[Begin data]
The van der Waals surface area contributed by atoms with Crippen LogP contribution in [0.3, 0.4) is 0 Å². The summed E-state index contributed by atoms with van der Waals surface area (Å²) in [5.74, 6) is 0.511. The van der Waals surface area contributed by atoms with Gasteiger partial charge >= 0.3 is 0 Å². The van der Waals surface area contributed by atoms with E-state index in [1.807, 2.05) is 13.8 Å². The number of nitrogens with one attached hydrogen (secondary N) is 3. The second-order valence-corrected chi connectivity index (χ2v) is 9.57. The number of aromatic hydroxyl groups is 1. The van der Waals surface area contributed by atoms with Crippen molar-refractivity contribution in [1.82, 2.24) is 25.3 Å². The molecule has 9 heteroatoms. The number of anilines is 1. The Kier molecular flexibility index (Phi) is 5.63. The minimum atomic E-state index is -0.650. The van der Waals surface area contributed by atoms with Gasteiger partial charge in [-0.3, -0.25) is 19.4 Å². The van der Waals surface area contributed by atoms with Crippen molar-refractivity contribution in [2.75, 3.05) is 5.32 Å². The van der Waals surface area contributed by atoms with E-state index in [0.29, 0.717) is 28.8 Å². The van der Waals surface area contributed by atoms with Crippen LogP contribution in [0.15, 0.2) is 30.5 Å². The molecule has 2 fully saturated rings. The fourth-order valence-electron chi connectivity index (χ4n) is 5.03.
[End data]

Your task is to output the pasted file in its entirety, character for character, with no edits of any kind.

The van der Waals surface area contributed by atoms with Crippen LogP contribution in [0.3, 0.4) is 0 Å². The summed E-state index contributed by atoms with van der Waals surface area (Å²) in [5.74, 6) is 0.511. The van der Waals surface area contributed by atoms with Gasteiger partial charge >= 0.3 is 0 Å². The van der Waals surface area contributed by atoms with E-state index in [1.807, 2.05) is 13.8 Å². The number of nitrogens with one attached hydrogen (secondary N) is 3. The second-order valence-corrected chi connectivity index (χ2v) is 9.57. The number of aromatic hydroxyl groups is 1. The van der Waals surface area contributed by atoms with Crippen molar-refractivity contribution in [1.82, 2.24) is 25.3 Å². The molecule has 9 heteroatoms. The number of anilines is 1. The Kier molecular flexibility index (Phi) is 5.63. The minimum atomic E-state index is -0.650. The van der Waals surface area contributed by atoms with Gasteiger partial charge in [-0.3, -0.25) is 19.4 Å². The van der Waals surface area contributed by atoms with Crippen molar-refractivity contribution in [2.75, 3.05) is 5.32 Å². The van der Waals surface area contributed by atoms with E-state index in [0.29, 0.717) is 28.8 Å². The van der Waals surface area contributed by atoms with Crippen LogP contribution in [0.15, 0.2) is 30.5 Å². The molecule has 2 fully saturated rings. The fourth-order valence-electron chi connectivity index (χ4n) is 5.03.